I have several friends who have gone to China to adopt babies. I think that's wonderful. It's a long process, but it should be. Kids are a long term commitment and they're people. Real human beings who need love and care. Filling out a bunch of paperwork and having a criminal background check seems reasonable.
Dogs, contrary to what many think, are not people. However while trying to adopt one recently, it sure seemed like getting a top secret security clearance would be easier. Humane societies and rescue groups now require applications where you have to tell them what happened to dogs you've had in the past. "Under what circumstances would you return a dog to the agency?" was one question. Some won't let you have one of their dogs unless you have a fenced yard. Most require a reference from a vet. One wanted to visit our house first.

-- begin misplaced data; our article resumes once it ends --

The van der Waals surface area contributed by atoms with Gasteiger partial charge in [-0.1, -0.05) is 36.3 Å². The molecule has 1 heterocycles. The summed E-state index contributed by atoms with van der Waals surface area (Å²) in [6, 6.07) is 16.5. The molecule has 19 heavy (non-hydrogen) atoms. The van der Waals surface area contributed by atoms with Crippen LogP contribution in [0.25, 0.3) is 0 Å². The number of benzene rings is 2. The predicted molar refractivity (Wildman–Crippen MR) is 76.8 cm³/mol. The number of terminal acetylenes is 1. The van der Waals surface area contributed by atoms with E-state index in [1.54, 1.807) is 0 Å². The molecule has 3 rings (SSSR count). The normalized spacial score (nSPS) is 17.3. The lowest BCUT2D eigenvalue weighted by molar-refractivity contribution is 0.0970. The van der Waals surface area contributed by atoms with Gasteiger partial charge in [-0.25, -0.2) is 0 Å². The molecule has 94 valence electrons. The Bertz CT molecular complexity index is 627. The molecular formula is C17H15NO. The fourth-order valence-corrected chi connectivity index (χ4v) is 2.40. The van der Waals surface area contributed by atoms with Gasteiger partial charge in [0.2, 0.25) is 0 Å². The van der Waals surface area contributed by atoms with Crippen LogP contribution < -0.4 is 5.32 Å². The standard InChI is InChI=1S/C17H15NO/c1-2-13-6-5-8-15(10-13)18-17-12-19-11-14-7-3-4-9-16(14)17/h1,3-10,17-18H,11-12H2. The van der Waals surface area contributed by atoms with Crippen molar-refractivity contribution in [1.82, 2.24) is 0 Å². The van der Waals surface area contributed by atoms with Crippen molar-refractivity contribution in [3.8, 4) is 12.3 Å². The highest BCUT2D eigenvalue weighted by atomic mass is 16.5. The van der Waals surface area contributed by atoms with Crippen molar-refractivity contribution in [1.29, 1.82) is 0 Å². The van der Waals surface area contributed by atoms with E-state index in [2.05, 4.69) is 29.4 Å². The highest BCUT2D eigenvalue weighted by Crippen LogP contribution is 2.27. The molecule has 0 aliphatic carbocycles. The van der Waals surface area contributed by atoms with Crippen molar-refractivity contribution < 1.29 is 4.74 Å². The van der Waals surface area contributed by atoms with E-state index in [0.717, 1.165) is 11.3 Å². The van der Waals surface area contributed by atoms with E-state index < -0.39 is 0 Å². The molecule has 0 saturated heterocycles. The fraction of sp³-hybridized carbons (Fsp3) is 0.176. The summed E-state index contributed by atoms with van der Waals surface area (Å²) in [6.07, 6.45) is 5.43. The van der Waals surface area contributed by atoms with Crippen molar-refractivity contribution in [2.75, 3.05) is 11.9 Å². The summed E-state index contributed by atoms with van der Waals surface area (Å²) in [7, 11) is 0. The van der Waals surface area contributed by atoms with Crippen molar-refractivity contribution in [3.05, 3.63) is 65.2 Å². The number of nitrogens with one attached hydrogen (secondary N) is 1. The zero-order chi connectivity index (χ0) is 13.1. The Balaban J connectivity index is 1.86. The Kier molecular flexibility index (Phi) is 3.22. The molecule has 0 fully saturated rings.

While I'm not opposed to these questions, it occasionally seemed excessive. And, since we are simple people, we just went to the pound. Look who we found:
This is Dooley: The guys at the pound were very nice and helpful, but they didn't ask a bunch of questions and no one seemed interested in visiting our house. Within twenty minutes we'd written a check and left as pet owners. That seems reasonable.
There was another adoption this week that could possibly be cause for concern, though for whom is not yet clear. Our church has several "gifts that give" for Christmas which are based on helping others locally, nationally and globally. One of the possibilities was adopting a senior citizen, usually a church member who is not always able to attend services. Lynne and I decided to adopt one together. We continue to maintain our stance that we are not a couple. All we had to do was put our names on a piece of paper and they gave us the name and address of some poor, unsuspecting woman in Lima.
I have a feeling that 2011 will bring more stories about Dooley and the nice woman in Lima and attempts by Lynne and me to be useful to her.
16 hours ago